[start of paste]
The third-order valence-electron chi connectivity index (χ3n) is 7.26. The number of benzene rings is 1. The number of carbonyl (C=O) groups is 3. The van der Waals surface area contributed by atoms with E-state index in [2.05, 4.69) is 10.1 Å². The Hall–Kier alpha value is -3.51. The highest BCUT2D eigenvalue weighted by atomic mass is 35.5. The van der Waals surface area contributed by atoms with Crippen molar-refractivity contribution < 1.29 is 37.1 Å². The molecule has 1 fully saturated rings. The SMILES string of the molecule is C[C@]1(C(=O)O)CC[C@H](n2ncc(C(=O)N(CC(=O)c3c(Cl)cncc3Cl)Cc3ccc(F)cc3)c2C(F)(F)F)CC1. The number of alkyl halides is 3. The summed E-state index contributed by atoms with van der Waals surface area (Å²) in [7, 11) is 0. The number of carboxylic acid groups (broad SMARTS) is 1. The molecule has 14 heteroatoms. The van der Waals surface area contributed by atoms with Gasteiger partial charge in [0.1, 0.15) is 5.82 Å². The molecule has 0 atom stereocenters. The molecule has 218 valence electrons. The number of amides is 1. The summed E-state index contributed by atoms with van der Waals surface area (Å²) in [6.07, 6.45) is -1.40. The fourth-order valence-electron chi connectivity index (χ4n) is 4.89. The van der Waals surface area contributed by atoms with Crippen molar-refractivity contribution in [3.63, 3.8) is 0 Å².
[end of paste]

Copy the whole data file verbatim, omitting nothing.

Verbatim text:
The third-order valence-electron chi connectivity index (χ3n) is 7.26. The number of benzene rings is 1. The number of carbonyl (C=O) groups is 3. The van der Waals surface area contributed by atoms with E-state index in [2.05, 4.69) is 10.1 Å². The Hall–Kier alpha value is -3.51. The highest BCUT2D eigenvalue weighted by atomic mass is 35.5. The van der Waals surface area contributed by atoms with Crippen molar-refractivity contribution < 1.29 is 37.1 Å². The molecule has 1 fully saturated rings. The SMILES string of the molecule is C[C@]1(C(=O)O)CC[C@H](n2ncc(C(=O)N(CC(=O)c3c(Cl)cncc3Cl)Cc3ccc(F)cc3)c2C(F)(F)F)CC1. The number of alkyl halides is 3. The summed E-state index contributed by atoms with van der Waals surface area (Å²) in [7, 11) is 0. The number of carboxylic acid groups (broad SMARTS) is 1. The molecule has 14 heteroatoms. The van der Waals surface area contributed by atoms with Gasteiger partial charge in [0.1, 0.15) is 5.82 Å². The molecule has 0 atom stereocenters. The molecule has 218 valence electrons. The number of amides is 1. The summed E-state index contributed by atoms with van der Waals surface area (Å²) in [6.07, 6.45) is -1.40. The fourth-order valence-electron chi connectivity index (χ4n) is 4.89. The van der Waals surface area contributed by atoms with Crippen molar-refractivity contribution in [3.63, 3.8) is 0 Å².